Labaree’s primary purpose is to define and describe the many goals that compete from era to era to drive education policy.  Frank Bruni takes a position—flatly rejecting what seems to be the dominant goal right now—social efficiency through workforce development.  He worries about a fourth goal—one that many of us hold: intellectual development itself.  Bruni writes: “I worry that there’s a false promise being made. The world now changes at warp speed. Colleges move glacially. By the time they’ve assembled a new cluster of practical concentrations, an even newer cluster may be called for, and a set of job-specific skills picked up today may be obsolete less than a decade down the road…. (I)t’s a balancing act, because colleges shouldn’t lose sight of what makes traditional majors—even the arcane ones—so meaningful, especially now. And they shouldn’t downgrade the nonvocational mission of higher education: to cultivate minds, prepare young adults for enlightened citizenship, give them a better sense of their perch in history and connect them to traditions that transcend the moment. History, philosophy and comparative literature are bound to be better at that than occupational therapy. They’re sturdier threads of cultural and intellectual continuity. And majoring in them—majoring in anything—is a useful retort to the infinite distractions, short attention spans and staccato communications of the smartphone era.”

Bruni agrees with our society’s greatest proponent of progressive education, John Dewey, who, in 1897, published a Pedagogic Creed, in which he declared: “((T)he only possible adjustment which we can give to the child under existing conditions, is that which arises through putting him in complete possession of all his powers. With the advent of democracy and modern industrial conditions, it is impossible to foretell definitely just what civilization will be twenty years from now. Hence it is impossible to prepare the child for any precise set of conditions. To prepare him for the future life means to give him command of himself; it means so to train him that he will have the full and ready use of all his capacities; that his eye and ear and hand may be tools ready to command, that his judgment may be capable of grasping the conditions under which it has to work….”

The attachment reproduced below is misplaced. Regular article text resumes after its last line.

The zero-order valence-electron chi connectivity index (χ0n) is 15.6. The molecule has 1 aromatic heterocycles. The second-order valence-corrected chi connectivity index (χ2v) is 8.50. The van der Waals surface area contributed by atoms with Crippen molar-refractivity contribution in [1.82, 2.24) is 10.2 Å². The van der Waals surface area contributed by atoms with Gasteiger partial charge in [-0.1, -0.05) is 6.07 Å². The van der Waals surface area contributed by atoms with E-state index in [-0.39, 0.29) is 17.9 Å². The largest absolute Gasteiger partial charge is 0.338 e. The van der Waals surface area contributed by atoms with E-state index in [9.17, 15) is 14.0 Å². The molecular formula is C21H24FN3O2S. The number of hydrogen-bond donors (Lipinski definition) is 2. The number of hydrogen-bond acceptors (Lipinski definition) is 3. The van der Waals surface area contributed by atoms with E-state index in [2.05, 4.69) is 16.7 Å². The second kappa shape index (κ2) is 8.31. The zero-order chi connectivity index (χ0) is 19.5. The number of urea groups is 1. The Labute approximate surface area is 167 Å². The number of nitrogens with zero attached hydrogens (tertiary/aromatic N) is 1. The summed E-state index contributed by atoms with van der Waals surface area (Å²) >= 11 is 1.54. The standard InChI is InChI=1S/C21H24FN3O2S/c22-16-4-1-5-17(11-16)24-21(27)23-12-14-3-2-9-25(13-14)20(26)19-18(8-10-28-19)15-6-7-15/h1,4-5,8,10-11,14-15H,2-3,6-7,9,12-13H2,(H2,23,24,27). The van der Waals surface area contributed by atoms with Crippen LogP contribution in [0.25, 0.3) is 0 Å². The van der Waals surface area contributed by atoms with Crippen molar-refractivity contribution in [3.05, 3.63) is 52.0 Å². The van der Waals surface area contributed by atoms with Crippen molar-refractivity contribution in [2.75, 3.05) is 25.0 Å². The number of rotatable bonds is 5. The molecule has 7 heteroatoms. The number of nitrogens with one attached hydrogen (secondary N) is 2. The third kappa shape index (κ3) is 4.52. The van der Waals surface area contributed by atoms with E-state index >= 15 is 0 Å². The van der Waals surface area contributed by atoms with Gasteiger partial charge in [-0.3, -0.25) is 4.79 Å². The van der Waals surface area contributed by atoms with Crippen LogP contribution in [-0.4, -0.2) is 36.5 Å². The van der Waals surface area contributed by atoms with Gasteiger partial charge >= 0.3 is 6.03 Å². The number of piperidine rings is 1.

All this is to malign neither fine vocational training nor workforce preparation in fields where students will find employment opportunities—including teaching. But one should be alarmed if, as is being considered at the University of Wisconsin at Stevens Point, future teachers will still be able to earn state professional certification even though the future high school teachers among them will no longer be able to earn academic majors in the subject areas in which they plan to teach.

Defining workplace prep as the single, dominant goal of education is merely another example of how out-of-kilter things have become in America.

Campbell Brown and Joe Nocera Trash Teachers; Education Experts Respond

Again in the past week, two prominent media personalities—neither one a school teacher by profession or training and both with an ax to grind—have attacked school teachers, the programs that train teachers, and the teachers unions and due process rights protected in union contracts.